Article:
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It’s easy to confuse quartz and quartzite countertops. Their names are similar and often so are their looks. But ask yourself: what walks like a duck, sounds like a duck and looks like a duck, is it always a duck? Not in this case. Here we are talking about two different countertop materials. And thus they will hold differently in your kitchen. Although they share some similar characteristics, there is a world of differences between them. And so I am about to take you on a short trip in the world of quartzite countertops to introduce you to this material’s advantages and disadvantages, and see how it compares with quartz.
But before we jump into the details of the pros and cons of quartzite countertops, let’s define the material.
What is Quartzite?
It’s a natural stone. In the world of geology, it is identified as a metamorphic rock, which is slowly formed over a very, very long period of time by sand grains. Now, the sand grains might be tiny but under the pressure of the earth, they are compressed and don’t stop moving. The result? They stick together and form sandstones, which are also affected by the heat and pressure of the earth and take various shapes. This crazy dance of both the sand grains and sandstones enables their metamorphosis into a rock, which we know as quartzite.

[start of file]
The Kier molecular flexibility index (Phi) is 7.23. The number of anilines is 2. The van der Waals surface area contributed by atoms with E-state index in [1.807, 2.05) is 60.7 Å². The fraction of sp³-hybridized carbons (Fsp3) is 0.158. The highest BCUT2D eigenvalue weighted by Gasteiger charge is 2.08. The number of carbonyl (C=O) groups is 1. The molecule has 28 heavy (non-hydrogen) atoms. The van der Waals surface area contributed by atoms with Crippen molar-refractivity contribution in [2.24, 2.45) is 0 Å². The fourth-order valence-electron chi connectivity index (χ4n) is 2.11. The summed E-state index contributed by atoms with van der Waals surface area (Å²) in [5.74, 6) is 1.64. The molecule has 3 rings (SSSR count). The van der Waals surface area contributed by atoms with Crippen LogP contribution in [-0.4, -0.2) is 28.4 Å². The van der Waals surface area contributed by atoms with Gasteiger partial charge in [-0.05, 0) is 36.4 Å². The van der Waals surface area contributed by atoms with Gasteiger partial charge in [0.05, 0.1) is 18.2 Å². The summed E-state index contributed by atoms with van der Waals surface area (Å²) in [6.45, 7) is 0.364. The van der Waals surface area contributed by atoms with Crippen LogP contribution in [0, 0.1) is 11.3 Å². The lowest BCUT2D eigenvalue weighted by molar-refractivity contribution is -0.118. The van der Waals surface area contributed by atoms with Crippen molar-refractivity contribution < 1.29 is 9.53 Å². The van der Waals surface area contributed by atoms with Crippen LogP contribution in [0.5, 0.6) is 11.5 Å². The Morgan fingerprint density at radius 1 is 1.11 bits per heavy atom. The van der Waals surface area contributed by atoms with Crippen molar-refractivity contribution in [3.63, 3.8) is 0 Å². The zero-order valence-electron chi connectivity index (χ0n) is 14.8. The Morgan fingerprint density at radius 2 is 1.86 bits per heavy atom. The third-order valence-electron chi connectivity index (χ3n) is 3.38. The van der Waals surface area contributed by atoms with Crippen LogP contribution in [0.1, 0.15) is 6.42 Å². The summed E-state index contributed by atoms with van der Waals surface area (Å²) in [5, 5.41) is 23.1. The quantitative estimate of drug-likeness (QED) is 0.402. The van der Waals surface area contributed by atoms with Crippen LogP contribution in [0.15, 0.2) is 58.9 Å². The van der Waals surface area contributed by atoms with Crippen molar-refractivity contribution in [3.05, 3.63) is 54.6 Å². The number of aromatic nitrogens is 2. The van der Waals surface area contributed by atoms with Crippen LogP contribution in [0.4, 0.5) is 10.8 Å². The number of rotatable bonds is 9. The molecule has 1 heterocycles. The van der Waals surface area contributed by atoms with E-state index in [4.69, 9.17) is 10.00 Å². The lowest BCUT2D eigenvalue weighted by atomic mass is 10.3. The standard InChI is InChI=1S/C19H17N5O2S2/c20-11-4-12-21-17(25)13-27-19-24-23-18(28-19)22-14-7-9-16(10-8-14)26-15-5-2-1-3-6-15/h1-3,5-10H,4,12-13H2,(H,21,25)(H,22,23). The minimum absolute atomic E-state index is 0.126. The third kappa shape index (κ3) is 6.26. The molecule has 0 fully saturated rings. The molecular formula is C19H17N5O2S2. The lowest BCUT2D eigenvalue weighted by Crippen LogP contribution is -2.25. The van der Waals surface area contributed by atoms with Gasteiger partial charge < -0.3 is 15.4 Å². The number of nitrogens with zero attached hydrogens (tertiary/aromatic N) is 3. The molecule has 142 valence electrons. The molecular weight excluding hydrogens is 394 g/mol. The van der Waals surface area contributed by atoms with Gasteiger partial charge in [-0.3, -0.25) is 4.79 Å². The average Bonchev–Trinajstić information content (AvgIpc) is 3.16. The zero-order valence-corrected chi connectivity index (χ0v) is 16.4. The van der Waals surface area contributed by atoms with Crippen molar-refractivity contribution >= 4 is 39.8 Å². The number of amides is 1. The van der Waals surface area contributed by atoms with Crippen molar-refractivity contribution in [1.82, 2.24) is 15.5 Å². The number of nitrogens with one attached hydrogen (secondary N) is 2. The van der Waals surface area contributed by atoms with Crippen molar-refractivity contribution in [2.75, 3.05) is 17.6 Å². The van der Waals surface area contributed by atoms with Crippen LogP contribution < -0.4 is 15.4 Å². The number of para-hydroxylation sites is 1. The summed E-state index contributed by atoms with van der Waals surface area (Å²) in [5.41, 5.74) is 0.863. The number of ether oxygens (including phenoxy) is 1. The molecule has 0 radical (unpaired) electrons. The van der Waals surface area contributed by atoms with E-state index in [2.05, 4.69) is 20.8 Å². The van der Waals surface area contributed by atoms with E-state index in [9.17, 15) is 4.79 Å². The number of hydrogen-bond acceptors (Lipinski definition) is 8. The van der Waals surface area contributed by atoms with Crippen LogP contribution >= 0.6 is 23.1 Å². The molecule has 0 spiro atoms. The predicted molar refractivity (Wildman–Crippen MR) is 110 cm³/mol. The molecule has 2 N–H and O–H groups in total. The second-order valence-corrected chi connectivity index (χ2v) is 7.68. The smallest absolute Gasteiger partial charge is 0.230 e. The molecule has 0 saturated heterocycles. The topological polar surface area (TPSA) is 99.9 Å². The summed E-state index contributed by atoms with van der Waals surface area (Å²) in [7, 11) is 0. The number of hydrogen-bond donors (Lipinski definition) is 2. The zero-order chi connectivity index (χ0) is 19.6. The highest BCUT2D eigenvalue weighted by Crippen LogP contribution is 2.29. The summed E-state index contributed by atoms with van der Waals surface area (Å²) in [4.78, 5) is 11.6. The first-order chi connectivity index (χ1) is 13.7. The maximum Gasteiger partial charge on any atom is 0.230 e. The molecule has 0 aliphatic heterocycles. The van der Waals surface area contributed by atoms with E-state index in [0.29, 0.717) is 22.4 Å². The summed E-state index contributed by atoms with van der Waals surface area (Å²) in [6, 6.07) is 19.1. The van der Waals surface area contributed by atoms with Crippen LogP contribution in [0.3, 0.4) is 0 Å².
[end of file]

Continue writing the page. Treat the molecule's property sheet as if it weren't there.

Enough with geology.
Just keep in mind that this process of metamorphosis, which happens due to the intense pressure and high temperatures under the earth, defines the properties and colors of quartzite as much as the impurities found in the mining region.
The Pros of Quartzite Countertops
There is a paradox here. As a natural stone, quartzite is resistant to heat, scratches, and etching. But countertops are sealed. And the sealers require attention. If you take your knife and scratch the countertop, the material might remain intact but the sealer will most likely crack. That’s bad news for you. Why? Because quartzite countertops will also resist stains thanks to the sealer. Once this is torn, say bye-bye to the sanitized slab and good-morning to bacteria.